Theseus, the legendary king of Athens
Befitting Athens, a city renowned for its thinkers, Theseus, the chief hero of Athenian legends, was known more for his quick wits than his strength. His cleverness made him - along with heroes such as Hercules, Perseus and Odysseus - one of the great monster slayers of greek mythology.
The hero earned a reputation not only for his daring and intelligence, but also for his fairness. An early king of Athens, he was one of the first rulers to reform the government in the direction of democracy. As both a king and an adventurer, he defended the oppressed and consistently fought for the ideal of justice.
King Aegeus of Athens had long wanted a child, but his efforts in two marriages had proved fruitless. He at last decided to consult the oracle at Delphi, where he received a cryptic instruction: "Do not unloose the foot of your wineskin until you return to Athens". The king was puzzled by this, failing to decipher the meaning.
Instead of returning directly to Athens, Aegeus headed for the small town of Troezen in Argolis. Aegeus hoped that his friend Pittheus - the king of Troezen - would help him solve the riddle of the oracle. Although the latter immediately interpreted the oracle - which of course had a sexual metaphorical meaning as you will see below - he did not share his interpretation with his friend, since he had other plans for him.
That night, Pittheus got Aegeus drunk and led him to the bed of his daughter Aethra. Later that same night, Poseidon lay down with Aethra too - but neither Pittheus nor Aegeus knew of this coupling.
The next morning, Aegeus buried his sword and his sandals under a massive rock near Troezen. He told Aethra that if she gave birth to his son and that boy grew strong enough to push aside the stone, she should send him with these items to Athens. In this way, Aegeus would recognize him as his son.
Aethra did have a son and named him Theseus. The boy soon demonstrated both strength and cleverness. As a young wrestler, he is credited with transforming the sport of wrestling from a contest of brute strength into an art that blended fighting skills with agility and quick wits.
At age sixteen, Theseus managed to move the stone, put on Aegeus's sandals and sword and set off for Athens. He ignored his grandfather's and mother's advice to sail across the Saronic Gulf. Instead, he chose to traverse the hazardous land route across the Isthmus of Corinthus.
The hero encountered his first opponent near Epidaurus. This was the notorious Periphetes nicknamed Corynetes (meaning "Clubman"), son of the god Hephaestus, who killed travelers with a club (coryne). Theseus killed him and took his club as a trophy.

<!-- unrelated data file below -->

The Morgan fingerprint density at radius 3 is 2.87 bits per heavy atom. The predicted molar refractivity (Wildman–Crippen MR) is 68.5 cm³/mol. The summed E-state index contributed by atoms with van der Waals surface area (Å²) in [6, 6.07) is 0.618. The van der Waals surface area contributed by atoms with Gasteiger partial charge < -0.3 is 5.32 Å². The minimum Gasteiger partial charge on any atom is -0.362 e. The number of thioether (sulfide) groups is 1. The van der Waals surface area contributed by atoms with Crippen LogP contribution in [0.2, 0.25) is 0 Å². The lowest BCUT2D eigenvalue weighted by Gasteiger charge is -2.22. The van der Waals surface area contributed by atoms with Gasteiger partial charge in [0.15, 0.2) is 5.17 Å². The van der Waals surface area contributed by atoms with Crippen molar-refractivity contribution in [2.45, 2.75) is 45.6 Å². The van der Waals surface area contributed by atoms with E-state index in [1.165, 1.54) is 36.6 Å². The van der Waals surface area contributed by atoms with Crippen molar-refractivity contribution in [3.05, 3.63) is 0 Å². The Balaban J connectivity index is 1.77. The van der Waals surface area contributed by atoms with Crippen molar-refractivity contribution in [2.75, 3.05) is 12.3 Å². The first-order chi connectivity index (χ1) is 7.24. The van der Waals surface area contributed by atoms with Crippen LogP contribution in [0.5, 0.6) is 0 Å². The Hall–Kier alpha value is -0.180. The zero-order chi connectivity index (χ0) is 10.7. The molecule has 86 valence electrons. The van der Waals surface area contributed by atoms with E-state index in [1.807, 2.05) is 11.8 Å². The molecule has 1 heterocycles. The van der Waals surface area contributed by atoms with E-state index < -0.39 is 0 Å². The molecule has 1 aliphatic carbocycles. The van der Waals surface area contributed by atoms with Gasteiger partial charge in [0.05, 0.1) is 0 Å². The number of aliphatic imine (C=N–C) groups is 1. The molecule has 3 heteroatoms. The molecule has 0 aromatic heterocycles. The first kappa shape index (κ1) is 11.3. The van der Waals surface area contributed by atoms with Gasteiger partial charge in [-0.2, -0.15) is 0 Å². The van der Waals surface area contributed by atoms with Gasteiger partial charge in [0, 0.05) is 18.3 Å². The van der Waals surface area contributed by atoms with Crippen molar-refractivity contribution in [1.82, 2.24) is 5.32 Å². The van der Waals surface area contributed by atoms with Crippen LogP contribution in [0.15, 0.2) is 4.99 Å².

A little further along the road, the hero came across Sinis, who was also known as Pityocamptes (meaning "Pine Bender"). Sinis would bend back two pines, then capture travelers and tie each of their legs to each tree. He would then let the pines snap back into place, thus tearing the traveler apart. Theseus beat Sinis and punished him with the same treatment he had reserved for strangers.
While he was there, Theseus had his first erotic contact with Sinis's daughter, Perigune. A son, Melanippus, was born from their union.
The hero had not gone much further when a ferocious sow rushed out at him. This wild pig had long ravaged the town of Crommyon. Named Phaea after the old woman who bred or owned her, the beast was yet another monstrous offspring of Typhon and Echidna. The hero used both sword and spear to kill the beast.
Near Corinth, by a location now known as "Kakia Skala" (meaning "Evil Ladder"), Theseus encountered Sciron, also a son of Poseidon, who would force travelers to wash his feet. As they bent over, he would toss them over the cliff into the Saronic Gulf, where the poor victims would be devoured by a huge sea turtle. The hero agreed to wash Sciron's feet, but when he bent down, he managed to grab him by the ankles and hurl him down the cliff, thus becoming the last victim of the man eating turtle.
Outside Eleusis, the hero fought and killed another son of Poseidon, Gercyon, who forced travelers to wrestle with him to death. Once again, he used wits, quickness and agility to defeat brute strength. At the end of the match, he lifted Gercyon up and smashed him to the ground, killing him instantly.
The final monster encountered on the way to Athens, was named Procrustes. The father of Sinis the Pine Bender and son of Hephaestus, Procrustes would invite all weary travelers to rest at his home. But after his guests fell asleep, he would torture them:If their legs hung over the end of the bed, he would chop them off. If they were too short, he would attach weights to their arms and legs and would stretch them to size. As he had done with all the monsters he had encountered before, Theseus gave Procrustes a taste of his own medicine, by killing him the same way he used himself on his victims.
Click here to see on a map, all the locations where the hero confronted his adversaries.
Tales of his feats had already reached the palace of Aegeus, who at the time was living with Medea. Being a sorceress and having recognized the identity of the young hero, she talked the king into poisoning the young stranger, in an attempt to prevent Aegeus from recognizing his son so that her own son Medus, would be assured of accessing the throne.
Aegeus thus invited Theseus to a symposium. During the meal, Theseus pulled out a knife to cut the meat. Aegeus immediately recognized it, as being the same one that he hid under the rock in Troezen, a long time ago. As soon as he realized that the young man he had before him was his son, he immediately poured out the tainted wine, officially recognized Theseus as his son and banished Medea and her son.
After being declared the heir to the throne of Athens, Theseus faced and defeated his cousins, the sons of Pallas (Aegeus's brother), who had decided to kill the hero, as his sudden appearance had spoiled his plan to succeed his brother on the Athenian throne.
He then captured the Marathon Bull, a wild beast which was ravaging the area around Athens. This bull was the same one captured by Hercules in Crete and brought to Tiryns in the course of his labors.
Athens, weakened by the plague, succumbed to Minos and Aegeus averted the invasion by agreeing to pay a terrible price. Every nine years, Minos came to Athens to collect his awful payment: Seven boys and seven virgin girls to be offered as food to the savage Minotaur. Now, the time came for the third tribute.
The Minotaur, a monster with a bull's head and a man's body, was the offspring of Mino's wife, Pasiphae, and a handsome bull. At the beginning of Minos's reign, the king wanted to discourage any challenges to the throne by proving his divine right to rule Crete. He prayed to Poseidon to send him a sign, a bull which he promised to sacrifice. When the beast emerged from the sea, Minos admired it so much, that he substituted another one for the sacrifice.